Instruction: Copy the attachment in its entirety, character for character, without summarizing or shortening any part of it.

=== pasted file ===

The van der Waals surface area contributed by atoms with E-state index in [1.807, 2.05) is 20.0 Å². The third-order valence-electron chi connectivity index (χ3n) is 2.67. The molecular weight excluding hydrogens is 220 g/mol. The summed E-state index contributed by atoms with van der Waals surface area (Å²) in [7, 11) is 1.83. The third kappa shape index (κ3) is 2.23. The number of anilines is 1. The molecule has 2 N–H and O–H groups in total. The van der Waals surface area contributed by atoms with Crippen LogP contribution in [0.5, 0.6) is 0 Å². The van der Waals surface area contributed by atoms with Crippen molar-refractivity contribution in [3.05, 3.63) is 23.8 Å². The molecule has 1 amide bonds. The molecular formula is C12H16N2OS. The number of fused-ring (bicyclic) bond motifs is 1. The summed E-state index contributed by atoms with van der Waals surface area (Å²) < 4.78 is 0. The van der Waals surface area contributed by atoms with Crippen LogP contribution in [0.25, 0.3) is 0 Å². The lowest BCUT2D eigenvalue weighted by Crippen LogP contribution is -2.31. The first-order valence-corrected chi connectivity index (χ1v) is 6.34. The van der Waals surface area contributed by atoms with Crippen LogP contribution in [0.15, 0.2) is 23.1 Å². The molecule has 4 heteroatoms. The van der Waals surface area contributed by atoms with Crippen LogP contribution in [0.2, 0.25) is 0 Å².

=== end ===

The van der Waals surface area contributed by atoms with E-state index in [1.807, 2.05) is 20.0 Å². The third-order valence-electron chi connectivity index (χ3n) is 2.67. The molecular weight excluding hydrogens is 220 g/mol. The summed E-state index contributed by atoms with van der Waals surface area (Å²) in [7, 11) is 1.83. The third kappa shape index (κ3) is 2.23. The number of anilines is 1. The molecule has 2 N–H and O–H groups in total. The van der Waals surface area contributed by atoms with Crippen LogP contribution in [0.5, 0.6) is 0 Å². The van der Waals surface area contributed by atoms with Crippen molar-refractivity contribution in [3.05, 3.63) is 23.8 Å². The molecule has 1 amide bonds. The molecular formula is C12H16N2OS. The number of fused-ring (bicyclic) bond motifs is 1. The summed E-state index contributed by atoms with van der Waals surface area (Å²) < 4.78 is 0. The van der Waals surface area contributed by atoms with Crippen LogP contribution in [0.25, 0.3) is 0 Å². The lowest BCUT2D eigenvalue weighted by Crippen LogP contribution is -2.31. The first-order valence-corrected chi connectivity index (χ1v) is 6.34. The van der Waals surface area contributed by atoms with Crippen LogP contribution in [0.15, 0.2) is 23.1 Å². The molecule has 4 heteroatoms. The van der Waals surface area contributed by atoms with Crippen LogP contribution in [0.2, 0.25) is 0 Å².